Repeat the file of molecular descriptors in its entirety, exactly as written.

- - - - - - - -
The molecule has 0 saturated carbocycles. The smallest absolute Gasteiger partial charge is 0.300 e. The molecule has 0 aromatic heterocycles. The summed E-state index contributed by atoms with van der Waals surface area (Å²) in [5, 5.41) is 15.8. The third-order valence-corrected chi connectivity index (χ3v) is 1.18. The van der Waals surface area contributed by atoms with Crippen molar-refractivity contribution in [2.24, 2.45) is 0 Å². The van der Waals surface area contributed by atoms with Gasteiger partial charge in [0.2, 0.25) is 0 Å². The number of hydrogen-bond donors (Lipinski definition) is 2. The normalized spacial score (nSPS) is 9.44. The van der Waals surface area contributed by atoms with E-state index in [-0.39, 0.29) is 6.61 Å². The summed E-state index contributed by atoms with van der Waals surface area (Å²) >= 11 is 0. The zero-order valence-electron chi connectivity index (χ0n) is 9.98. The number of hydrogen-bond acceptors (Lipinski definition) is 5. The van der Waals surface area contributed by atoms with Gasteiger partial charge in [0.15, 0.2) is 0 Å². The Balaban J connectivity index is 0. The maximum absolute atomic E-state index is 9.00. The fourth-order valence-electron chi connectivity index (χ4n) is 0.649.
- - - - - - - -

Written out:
The molecule has 0 saturated carbocycles. The smallest absolute Gasteiger partial charge is 0.300 e. The molecule has 0 aromatic heterocycles. The summed E-state index contributed by atoms with van der Waals surface area (Å²) in [5, 5.41) is 15.8. The third-order valence-corrected chi connectivity index (χ3v) is 1.18. The van der Waals surface area contributed by atoms with Crippen molar-refractivity contribution in [2.24, 2.45) is 0 Å². The van der Waals surface area contributed by atoms with Gasteiger partial charge in [0.2, 0.25) is 0 Å². The number of hydrogen-bond donors (Lipinski definition) is 2. The normalized spacial score (nSPS) is 9.44. The van der Waals surface area contributed by atoms with E-state index in [-0.39, 0.29) is 6.61 Å². The summed E-state index contributed by atoms with van der Waals surface area (Å²) >= 11 is 0. The zero-order valence-electron chi connectivity index (χ0n) is 9.98. The number of hydrogen-bond acceptors (Lipinski definition) is 5. The van der Waals surface area contributed by atoms with Gasteiger partial charge in [0.15, 0.2) is 0 Å². The Balaban J connectivity index is 0. The maximum absolute atomic E-state index is 9.00. The fourth-order valence-electron chi connectivity index (χ4n) is 0.649.